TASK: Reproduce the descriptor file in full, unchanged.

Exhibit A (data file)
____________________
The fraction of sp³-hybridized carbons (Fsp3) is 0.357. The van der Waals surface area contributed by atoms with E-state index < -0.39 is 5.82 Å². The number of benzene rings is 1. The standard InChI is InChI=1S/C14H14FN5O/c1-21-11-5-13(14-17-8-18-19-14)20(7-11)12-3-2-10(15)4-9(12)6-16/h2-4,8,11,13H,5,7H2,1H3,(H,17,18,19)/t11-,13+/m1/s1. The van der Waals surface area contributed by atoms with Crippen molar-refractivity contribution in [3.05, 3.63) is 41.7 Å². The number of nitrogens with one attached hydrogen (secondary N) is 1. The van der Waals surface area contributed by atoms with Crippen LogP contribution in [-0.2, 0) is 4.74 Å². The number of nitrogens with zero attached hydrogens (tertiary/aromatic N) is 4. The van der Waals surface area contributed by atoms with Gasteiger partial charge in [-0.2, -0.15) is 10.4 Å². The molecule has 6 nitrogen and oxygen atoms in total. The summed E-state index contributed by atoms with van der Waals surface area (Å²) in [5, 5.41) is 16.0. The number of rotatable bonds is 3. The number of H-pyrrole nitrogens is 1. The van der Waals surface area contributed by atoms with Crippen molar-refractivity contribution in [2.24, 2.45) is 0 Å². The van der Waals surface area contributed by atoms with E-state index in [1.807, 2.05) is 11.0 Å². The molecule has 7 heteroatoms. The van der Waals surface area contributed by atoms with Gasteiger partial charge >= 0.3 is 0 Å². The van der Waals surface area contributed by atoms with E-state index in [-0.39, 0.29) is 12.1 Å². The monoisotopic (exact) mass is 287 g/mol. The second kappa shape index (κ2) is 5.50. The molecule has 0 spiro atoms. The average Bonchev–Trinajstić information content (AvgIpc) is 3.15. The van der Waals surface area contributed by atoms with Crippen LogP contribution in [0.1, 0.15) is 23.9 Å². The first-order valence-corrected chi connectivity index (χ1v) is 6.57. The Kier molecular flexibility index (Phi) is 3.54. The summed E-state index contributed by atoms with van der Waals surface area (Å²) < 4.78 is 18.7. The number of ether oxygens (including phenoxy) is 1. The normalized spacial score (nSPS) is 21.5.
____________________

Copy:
The fraction of sp³-hybridized carbons (Fsp3) is 0.357. The van der Waals surface area contributed by atoms with E-state index < -0.39 is 5.82 Å². The number of benzene rings is 1. The standard InChI is InChI=1S/C14H14FN5O/c1-21-11-5-13(14-17-8-18-19-14)20(7-11)12-3-2-10(15)4-9(12)6-16/h2-4,8,11,13H,5,7H2,1H3,(H,17,18,19)/t11-,13+/m1/s1. The van der Waals surface area contributed by atoms with Crippen molar-refractivity contribution in [3.05, 3.63) is 41.7 Å². The number of nitrogens with one attached hydrogen (secondary N) is 1. The van der Waals surface area contributed by atoms with Crippen LogP contribution in [-0.2, 0) is 4.74 Å². The number of nitrogens with zero attached hydrogens (tertiary/aromatic N) is 4. The van der Waals surface area contributed by atoms with Gasteiger partial charge in [-0.2, -0.15) is 10.4 Å². The molecule has 6 nitrogen and oxygen atoms in total. The summed E-state index contributed by atoms with van der Waals surface area (Å²) in [5, 5.41) is 16.0. The number of rotatable bonds is 3. The number of H-pyrrole nitrogens is 1. The van der Waals surface area contributed by atoms with Crippen molar-refractivity contribution in [2.24, 2.45) is 0 Å². The van der Waals surface area contributed by atoms with E-state index in [1.807, 2.05) is 11.0 Å². The molecule has 7 heteroatoms. The van der Waals surface area contributed by atoms with Gasteiger partial charge >= 0.3 is 0 Å². The van der Waals surface area contributed by atoms with E-state index in [-0.39, 0.29) is 12.1 Å². The monoisotopic (exact) mass is 287 g/mol. The second kappa shape index (κ2) is 5.50. The molecule has 0 spiro atoms. The average Bonchev–Trinajstić information content (AvgIpc) is 3.15. The van der Waals surface area contributed by atoms with Crippen LogP contribution in [0.1, 0.15) is 23.9 Å². The first-order valence-corrected chi connectivity index (χ1v) is 6.57. The Kier molecular flexibility index (Phi) is 3.54. The summed E-state index contributed by atoms with van der Waals surface area (Å²) < 4.78 is 18.7. The number of ether oxygens (including phenoxy) is 1. The normalized spacial score (nSPS) is 21.5.